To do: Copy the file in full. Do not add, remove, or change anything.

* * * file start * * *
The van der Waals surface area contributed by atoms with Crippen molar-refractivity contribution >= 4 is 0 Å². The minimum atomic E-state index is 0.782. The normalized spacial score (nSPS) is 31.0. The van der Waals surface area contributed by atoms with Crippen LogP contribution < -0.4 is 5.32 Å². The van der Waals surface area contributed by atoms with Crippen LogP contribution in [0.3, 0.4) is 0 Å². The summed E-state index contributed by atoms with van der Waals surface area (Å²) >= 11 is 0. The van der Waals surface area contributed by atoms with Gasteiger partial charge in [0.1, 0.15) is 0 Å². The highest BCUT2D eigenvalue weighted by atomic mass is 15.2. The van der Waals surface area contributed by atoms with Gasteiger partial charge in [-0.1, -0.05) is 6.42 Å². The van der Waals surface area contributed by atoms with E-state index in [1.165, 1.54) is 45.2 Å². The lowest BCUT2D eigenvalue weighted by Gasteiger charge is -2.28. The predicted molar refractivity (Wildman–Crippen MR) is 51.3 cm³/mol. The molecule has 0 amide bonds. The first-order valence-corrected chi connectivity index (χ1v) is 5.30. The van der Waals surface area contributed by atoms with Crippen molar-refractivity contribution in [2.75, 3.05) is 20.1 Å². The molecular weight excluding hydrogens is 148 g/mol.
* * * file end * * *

The van der Waals surface area contributed by atoms with Crippen molar-refractivity contribution >= 4 is 0 Å². The minimum atomic E-state index is 0.782. The normalized spacial score (nSPS) is 31.0. The van der Waals surface area contributed by atoms with Crippen LogP contribution < -0.4 is 5.32 Å². The van der Waals surface area contributed by atoms with Crippen LogP contribution in [0.3, 0.4) is 0 Å². The summed E-state index contributed by atoms with van der Waals surface area (Å²) >= 11 is 0. The van der Waals surface area contributed by atoms with Gasteiger partial charge in [0.1, 0.15) is 0 Å². The highest BCUT2D eigenvalue weighted by atomic mass is 15.2. The van der Waals surface area contributed by atoms with Gasteiger partial charge in [-0.1, -0.05) is 6.42 Å². The van der Waals surface area contributed by atoms with E-state index in [1.165, 1.54) is 45.2 Å². The lowest BCUT2D eigenvalue weighted by Gasteiger charge is -2.28. The predicted molar refractivity (Wildman–Crippen MR) is 51.3 cm³/mol. The molecule has 0 amide bonds. The first-order valence-corrected chi connectivity index (χ1v) is 5.30. The van der Waals surface area contributed by atoms with Crippen molar-refractivity contribution in [2.75, 3.05) is 20.1 Å². The molecular weight excluding hydrogens is 148 g/mol.